Main content area

Has the relationship between non-fossil fuel energy sources and CO2 emissions changed over time? A cross-national study, 2000–2013

Thombs, Ryan P.
Climatic change 2018 v.148 no.4 pp. 481-490
biomass, carbon, carbon dioxide, climate change, elasticities, energy, fuels, greenhouse gas emissions, models, wind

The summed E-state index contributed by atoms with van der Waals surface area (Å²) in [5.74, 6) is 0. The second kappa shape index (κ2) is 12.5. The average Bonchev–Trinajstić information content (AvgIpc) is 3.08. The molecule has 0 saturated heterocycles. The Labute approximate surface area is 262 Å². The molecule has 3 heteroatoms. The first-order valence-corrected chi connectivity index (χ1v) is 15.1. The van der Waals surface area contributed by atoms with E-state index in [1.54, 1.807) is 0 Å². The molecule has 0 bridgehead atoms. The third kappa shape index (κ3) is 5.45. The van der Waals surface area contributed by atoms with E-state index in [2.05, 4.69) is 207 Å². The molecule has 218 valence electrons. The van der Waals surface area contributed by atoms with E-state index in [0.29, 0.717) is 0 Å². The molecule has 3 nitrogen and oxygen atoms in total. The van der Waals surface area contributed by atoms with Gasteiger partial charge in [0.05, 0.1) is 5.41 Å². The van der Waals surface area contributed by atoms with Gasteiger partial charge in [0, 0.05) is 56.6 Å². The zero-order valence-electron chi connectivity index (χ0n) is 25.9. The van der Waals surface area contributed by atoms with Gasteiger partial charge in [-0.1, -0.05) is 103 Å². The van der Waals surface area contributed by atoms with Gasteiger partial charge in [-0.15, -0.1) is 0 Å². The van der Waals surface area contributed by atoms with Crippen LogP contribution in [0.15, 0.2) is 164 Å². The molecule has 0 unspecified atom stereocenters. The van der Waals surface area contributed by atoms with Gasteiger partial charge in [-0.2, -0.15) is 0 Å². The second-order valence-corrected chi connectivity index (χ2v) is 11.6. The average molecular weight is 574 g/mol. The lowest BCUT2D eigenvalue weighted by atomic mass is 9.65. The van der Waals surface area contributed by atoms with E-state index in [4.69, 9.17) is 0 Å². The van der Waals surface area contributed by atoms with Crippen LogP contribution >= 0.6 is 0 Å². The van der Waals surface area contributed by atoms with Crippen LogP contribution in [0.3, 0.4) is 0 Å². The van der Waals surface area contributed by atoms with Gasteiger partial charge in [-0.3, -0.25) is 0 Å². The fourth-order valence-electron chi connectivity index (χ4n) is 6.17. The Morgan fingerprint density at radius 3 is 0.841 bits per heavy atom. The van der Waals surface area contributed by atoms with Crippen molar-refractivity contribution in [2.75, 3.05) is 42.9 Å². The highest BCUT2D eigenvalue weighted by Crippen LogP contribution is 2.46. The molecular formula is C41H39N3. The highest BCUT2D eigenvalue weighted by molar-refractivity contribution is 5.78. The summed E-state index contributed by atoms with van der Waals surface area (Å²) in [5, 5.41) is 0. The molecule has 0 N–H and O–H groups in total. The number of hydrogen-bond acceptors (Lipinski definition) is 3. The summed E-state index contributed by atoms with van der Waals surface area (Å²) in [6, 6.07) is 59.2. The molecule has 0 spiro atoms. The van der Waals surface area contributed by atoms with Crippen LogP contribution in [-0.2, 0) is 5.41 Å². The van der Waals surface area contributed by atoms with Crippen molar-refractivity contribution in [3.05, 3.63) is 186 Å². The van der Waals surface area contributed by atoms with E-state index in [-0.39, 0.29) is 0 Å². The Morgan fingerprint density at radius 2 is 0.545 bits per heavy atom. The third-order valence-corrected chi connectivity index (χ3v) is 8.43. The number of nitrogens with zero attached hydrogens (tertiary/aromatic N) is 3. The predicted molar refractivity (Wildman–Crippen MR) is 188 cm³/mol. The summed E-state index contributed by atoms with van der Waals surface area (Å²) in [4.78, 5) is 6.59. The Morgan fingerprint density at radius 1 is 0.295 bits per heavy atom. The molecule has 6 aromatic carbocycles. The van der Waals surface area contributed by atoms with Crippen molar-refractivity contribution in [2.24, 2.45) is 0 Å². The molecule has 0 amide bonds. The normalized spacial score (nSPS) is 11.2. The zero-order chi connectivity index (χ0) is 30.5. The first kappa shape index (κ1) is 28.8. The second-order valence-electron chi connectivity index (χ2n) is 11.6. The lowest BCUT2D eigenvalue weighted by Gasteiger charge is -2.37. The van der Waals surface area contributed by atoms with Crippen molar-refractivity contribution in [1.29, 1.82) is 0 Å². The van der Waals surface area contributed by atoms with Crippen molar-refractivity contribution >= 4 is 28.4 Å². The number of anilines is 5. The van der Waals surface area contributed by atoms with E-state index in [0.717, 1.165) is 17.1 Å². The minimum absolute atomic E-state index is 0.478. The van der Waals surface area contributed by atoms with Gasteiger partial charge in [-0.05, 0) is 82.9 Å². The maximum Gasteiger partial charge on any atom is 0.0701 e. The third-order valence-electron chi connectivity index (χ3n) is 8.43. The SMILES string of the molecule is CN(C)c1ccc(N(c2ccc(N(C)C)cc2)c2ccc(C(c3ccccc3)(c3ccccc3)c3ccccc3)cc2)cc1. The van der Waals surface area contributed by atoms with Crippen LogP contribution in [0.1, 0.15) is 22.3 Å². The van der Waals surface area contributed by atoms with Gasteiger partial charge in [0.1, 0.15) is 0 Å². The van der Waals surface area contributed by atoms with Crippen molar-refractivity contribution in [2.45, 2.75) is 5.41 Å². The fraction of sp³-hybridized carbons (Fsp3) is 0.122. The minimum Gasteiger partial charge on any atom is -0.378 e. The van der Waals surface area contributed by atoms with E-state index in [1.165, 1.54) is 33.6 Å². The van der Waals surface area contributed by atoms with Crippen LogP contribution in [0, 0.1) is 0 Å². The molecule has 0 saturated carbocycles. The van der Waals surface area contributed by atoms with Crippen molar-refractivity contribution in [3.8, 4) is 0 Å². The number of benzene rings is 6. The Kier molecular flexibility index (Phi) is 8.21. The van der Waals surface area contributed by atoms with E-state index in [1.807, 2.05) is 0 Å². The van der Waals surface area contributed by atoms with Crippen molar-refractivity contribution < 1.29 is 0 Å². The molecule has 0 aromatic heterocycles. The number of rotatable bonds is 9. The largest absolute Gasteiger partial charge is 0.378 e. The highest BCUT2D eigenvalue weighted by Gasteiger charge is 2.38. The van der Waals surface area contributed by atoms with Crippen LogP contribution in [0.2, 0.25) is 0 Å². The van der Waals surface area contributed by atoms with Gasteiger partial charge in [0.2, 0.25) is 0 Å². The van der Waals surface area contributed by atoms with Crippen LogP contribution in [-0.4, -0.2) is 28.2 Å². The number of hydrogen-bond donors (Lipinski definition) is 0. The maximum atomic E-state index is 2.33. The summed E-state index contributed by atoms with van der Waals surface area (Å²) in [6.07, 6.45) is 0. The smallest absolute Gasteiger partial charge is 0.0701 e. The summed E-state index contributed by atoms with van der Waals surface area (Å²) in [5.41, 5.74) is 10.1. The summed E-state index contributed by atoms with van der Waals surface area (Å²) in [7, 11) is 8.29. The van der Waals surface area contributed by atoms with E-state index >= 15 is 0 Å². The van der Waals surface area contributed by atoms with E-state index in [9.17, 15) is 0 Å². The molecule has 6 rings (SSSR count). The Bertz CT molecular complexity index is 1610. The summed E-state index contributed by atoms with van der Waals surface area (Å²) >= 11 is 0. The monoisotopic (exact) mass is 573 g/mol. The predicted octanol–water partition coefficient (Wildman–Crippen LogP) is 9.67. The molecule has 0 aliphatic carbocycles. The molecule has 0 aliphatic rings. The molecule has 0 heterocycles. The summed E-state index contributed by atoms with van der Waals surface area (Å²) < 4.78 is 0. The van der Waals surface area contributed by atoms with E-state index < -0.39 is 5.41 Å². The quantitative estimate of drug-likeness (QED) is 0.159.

This study investigates the possibly changing relationship between non-fossil fuel energy sources (biomass, geothermal, hydro, nuclear, solar, and wind) and CO₂ emissions over the temporal period 2000 to 2013. The results from two-way fixed effects longitudinal models demonstrate that the carbon elasticities of these energy sources change over time but not symmetrically. Wind’s association with CO₂ emissions became increasingly negative after the Great Recession (i.e., suppressed emissions at a greater rate). Nuclear’s association with CO₂ resembled a distorted U-shaped curve over time. Biomass’ elasticity fluctuated between positive and negative values. Solar and geothermal’s elasticity remained fairly consistent over the course of the analysis, and hydro’s elasticity increased over time but remained negative throughout the study’s temporal period. The study provides several tentative explanations for these findings. Overall, the results suggest there are various processes at play that influence an energy source’s relation to CO₂ emissions.